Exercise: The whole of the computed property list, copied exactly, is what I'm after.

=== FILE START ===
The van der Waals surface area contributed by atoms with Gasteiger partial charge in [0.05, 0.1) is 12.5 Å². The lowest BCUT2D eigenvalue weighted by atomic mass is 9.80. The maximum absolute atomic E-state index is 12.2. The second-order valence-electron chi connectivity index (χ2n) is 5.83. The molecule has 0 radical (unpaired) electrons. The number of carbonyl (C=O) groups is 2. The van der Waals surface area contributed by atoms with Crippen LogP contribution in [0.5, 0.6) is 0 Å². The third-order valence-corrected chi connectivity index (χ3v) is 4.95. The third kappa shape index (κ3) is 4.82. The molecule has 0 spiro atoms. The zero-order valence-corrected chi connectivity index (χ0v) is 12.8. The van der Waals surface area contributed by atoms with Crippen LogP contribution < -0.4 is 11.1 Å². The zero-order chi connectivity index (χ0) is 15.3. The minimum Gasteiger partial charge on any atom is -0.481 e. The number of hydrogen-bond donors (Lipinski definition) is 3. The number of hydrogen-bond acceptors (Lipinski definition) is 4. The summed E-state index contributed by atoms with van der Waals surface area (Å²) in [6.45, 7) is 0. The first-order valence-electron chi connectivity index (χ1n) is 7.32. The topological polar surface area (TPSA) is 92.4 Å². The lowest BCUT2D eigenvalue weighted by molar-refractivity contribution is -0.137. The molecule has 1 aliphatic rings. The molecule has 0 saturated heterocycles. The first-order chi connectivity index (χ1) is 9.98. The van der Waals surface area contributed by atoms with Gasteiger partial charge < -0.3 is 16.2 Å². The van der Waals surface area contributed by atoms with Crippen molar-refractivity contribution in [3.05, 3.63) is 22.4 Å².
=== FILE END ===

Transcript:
The van der Waals surface area contributed by atoms with Gasteiger partial charge in [0.05, 0.1) is 12.5 Å². The lowest BCUT2D eigenvalue weighted by atomic mass is 9.80. The maximum absolute atomic E-state index is 12.2. The second-order valence-electron chi connectivity index (χ2n) is 5.83. The molecule has 0 radical (unpaired) electrons. The number of carbonyl (C=O) groups is 2. The van der Waals surface area contributed by atoms with Crippen LogP contribution in [0.5, 0.6) is 0 Å². The third-order valence-corrected chi connectivity index (χ3v) is 4.95. The third kappa shape index (κ3) is 4.82. The molecule has 0 spiro atoms. The zero-order valence-corrected chi connectivity index (χ0v) is 12.8. The van der Waals surface area contributed by atoms with Crippen LogP contribution < -0.4 is 11.1 Å². The zero-order chi connectivity index (χ0) is 15.3. The minimum Gasteiger partial charge on any atom is -0.481 e. The number of hydrogen-bond donors (Lipinski definition) is 3. The number of hydrogen-bond acceptors (Lipinski definition) is 4. The summed E-state index contributed by atoms with van der Waals surface area (Å²) in [6.45, 7) is 0. The first-order valence-electron chi connectivity index (χ1n) is 7.32. The topological polar surface area (TPSA) is 92.4 Å². The lowest BCUT2D eigenvalue weighted by molar-refractivity contribution is -0.137. The molecule has 1 aliphatic rings. The molecule has 0 saturated heterocycles. The first-order chi connectivity index (χ1) is 9.98. The van der Waals surface area contributed by atoms with Gasteiger partial charge < -0.3 is 16.2 Å². The van der Waals surface area contributed by atoms with Crippen molar-refractivity contribution in [3.05, 3.63) is 22.4 Å².